The Abercrombie spectrum is most relevant when discussing word marks, since it encourages a court to analyze the meaning of the mark as it is understood in the societal, linguistic, and commercial context in which the mark is used.

4. Abercrombie Spectrum

Fanciful: coined/made-up term (ex. “Polaroid” camera)

Have to be careful that the term does not become generic

Arbitrary: Common word applied in an unfamiliar way (ex. “Apple” for laptop computers)
Suggestive: Link to product requires imagination (ex. Nike sports equipment)
Descriptive: imparts information directly, requires secondary meaning for protection (ex. Fish-Fri)
Generic: can never be protected (ex. escalator, aspirin)

Trademark Policing to Protect TMs from becoming generic:

You can’t Xerox a Xerox on a Xerox. But you can make a copy on a Xerox copier.

Note: In deciding how to categorize a mark, courts consider:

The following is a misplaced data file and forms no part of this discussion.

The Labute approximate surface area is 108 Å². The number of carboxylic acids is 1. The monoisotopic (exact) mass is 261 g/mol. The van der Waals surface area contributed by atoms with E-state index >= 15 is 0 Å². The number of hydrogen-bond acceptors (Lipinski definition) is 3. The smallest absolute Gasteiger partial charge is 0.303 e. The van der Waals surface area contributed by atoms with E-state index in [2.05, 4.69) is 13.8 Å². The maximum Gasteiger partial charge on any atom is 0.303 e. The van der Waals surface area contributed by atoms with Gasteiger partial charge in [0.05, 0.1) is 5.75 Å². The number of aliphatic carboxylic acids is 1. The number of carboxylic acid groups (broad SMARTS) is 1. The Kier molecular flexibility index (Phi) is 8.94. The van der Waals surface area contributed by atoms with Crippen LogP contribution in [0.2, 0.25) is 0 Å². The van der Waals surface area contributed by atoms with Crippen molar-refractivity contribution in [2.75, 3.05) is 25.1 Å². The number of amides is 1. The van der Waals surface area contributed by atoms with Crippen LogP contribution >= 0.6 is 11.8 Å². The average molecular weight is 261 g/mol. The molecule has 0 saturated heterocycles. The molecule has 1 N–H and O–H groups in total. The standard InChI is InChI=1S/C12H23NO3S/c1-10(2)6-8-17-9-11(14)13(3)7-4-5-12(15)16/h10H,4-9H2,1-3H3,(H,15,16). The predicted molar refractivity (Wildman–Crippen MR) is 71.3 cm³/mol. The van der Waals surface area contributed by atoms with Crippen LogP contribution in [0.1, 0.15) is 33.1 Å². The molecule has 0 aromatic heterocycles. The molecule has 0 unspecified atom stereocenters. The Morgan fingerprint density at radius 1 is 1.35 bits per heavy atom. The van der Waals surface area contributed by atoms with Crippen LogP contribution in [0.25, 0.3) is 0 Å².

How the relevant consumers (generally made up of the potential purchasers of the product or service; some courts have broadly defined this to include investors or other with an actual or potenti

erring to the genus of which the particular product is a species (Abercrombie)

Who are you vs. what are you test

A mark answers the buyer’s questions, “Who are you?” “Where do you come from?” “Who vouches for you?” with the source of the product
Generic name of the product answers the question, “What are you?” with the generic name of the product

What to do when you have a phrase: Frito Lay v. Princeton Vanguard

It is well settled that we may analyze the component parts of a proposed mark as a step on the way to an ultimate determination that the proposed mark as a whole is generic.